“It’s not another tree, is it?” That was a friend’s response to my excitement over Roxy Paine’s new solo show, Denuded Lens, his first project with Marianne Boesky Gallery. It looks like a major departure from those signature, arboreal Dendroids, which populated Madison Square Park in 2007.
Denuded Lens features four sculptures that look like wooden amalgamations of various machines used in agriculture, manufacturing, and medicine. They all lead up to Checkpoint, a wood, life-sized diorama cast in anamorphic perspective. Checkpoint is a chromatically-restricted and barren TSA checkpoint high on detailing and low on details: an accurate and dutiful representation of a real checkpoint that allows only scarce traces of human traffic.
Checkpoint recasts those Homeland Security machines, routines, and institutions that confront us so intimately, but in a formal and generic manner. That is, we surrender our privacy (and disbelief) to programs and probings that ostensibly do not discriminate between individuals, who occasionally are randomly selected for further screening. In the eyes of TSA scanners and staffers, there is no “my” in “Don’t touch my junk” – supposedly.Checkpoint gives viewers the time and space to gaze at these neutered security apparatuses, which look like museum relics of our post-9/11 crackdown mentality. This might feel empowering to some viewers, who will sense the polychromatic pulse of autonomy as they freely snap photos and then walk away.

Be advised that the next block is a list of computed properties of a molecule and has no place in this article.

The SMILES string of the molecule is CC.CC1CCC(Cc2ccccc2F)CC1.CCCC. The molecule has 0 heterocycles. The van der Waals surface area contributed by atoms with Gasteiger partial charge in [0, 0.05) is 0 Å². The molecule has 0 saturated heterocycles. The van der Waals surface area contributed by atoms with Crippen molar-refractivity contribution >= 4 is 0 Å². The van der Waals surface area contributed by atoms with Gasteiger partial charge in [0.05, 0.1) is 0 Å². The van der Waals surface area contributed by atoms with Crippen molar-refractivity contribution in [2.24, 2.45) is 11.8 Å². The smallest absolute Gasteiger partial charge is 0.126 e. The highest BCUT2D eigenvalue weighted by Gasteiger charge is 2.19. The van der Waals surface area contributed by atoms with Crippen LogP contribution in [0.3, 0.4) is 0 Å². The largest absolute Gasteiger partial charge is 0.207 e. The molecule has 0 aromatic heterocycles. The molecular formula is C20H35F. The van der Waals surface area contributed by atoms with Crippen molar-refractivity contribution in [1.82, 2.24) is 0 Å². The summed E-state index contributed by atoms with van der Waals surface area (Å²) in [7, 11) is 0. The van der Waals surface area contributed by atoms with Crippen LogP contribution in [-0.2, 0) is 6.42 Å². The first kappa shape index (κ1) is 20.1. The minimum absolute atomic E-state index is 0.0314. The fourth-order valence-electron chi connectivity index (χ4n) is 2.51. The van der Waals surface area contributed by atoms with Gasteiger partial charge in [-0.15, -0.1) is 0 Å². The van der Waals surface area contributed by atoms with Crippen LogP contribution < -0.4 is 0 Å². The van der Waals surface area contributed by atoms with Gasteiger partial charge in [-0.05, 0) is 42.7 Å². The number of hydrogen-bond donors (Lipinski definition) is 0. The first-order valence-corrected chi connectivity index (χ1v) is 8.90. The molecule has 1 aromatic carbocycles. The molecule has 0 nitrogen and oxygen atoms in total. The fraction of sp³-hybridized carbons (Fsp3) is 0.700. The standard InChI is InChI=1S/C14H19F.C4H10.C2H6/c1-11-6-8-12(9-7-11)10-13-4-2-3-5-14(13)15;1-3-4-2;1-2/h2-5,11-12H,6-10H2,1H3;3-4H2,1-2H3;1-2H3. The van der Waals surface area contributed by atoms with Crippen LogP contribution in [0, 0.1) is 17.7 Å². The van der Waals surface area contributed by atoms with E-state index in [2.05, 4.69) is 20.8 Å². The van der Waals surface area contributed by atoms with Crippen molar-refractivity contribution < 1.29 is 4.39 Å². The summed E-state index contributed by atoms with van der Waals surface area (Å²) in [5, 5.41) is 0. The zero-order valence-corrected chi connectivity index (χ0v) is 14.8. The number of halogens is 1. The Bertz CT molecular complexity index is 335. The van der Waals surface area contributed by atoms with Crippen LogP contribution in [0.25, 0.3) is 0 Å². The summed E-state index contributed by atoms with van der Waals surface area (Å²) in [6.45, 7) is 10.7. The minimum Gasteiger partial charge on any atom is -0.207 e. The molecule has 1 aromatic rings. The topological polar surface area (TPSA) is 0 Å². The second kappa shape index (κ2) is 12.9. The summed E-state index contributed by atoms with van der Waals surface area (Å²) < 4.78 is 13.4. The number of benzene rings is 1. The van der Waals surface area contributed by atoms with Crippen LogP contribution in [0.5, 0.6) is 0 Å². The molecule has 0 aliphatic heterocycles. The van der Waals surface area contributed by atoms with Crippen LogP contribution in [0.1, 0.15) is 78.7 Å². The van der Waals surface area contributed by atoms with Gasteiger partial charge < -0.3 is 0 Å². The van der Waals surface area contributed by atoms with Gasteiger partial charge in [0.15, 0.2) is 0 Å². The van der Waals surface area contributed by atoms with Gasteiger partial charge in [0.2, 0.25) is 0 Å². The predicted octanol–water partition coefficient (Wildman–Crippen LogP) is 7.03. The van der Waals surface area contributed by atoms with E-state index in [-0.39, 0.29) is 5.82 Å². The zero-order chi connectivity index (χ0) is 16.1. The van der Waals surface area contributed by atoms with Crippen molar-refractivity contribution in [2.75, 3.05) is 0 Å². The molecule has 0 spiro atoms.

But we can’t get too excited about our empowered gaze. The anamorphic perspective is unsettling and disorienting; we are fooled into sensing a depth of eighty feet where there actually is a depth of only eighteen feet. And I’m sure I’m not the only one who swore that a pane of glass separated me from the diorama!
Denuded Lens is riveting, but it isn’t unique. Recently, other artists have overlapped into similar material and thematic territory, even if their intentions were different. For example, In 2012, Tom Friedman exhibited Untitled (video camera), a life-size video camera hand-crafted from wood and paint. In 2011, Lisa Kirk exhibited Untitled (Camera), fabricated through 3D printing. As for the distorted perspective, look at Richard Dupont or many of Robert Lazzarini’s sculptures, especially his iconic Payphone, 2000.There’s also that haunting feeling you get from a Thomas Demand environment, partly driven by the uncanny evacuation of a purposeful space.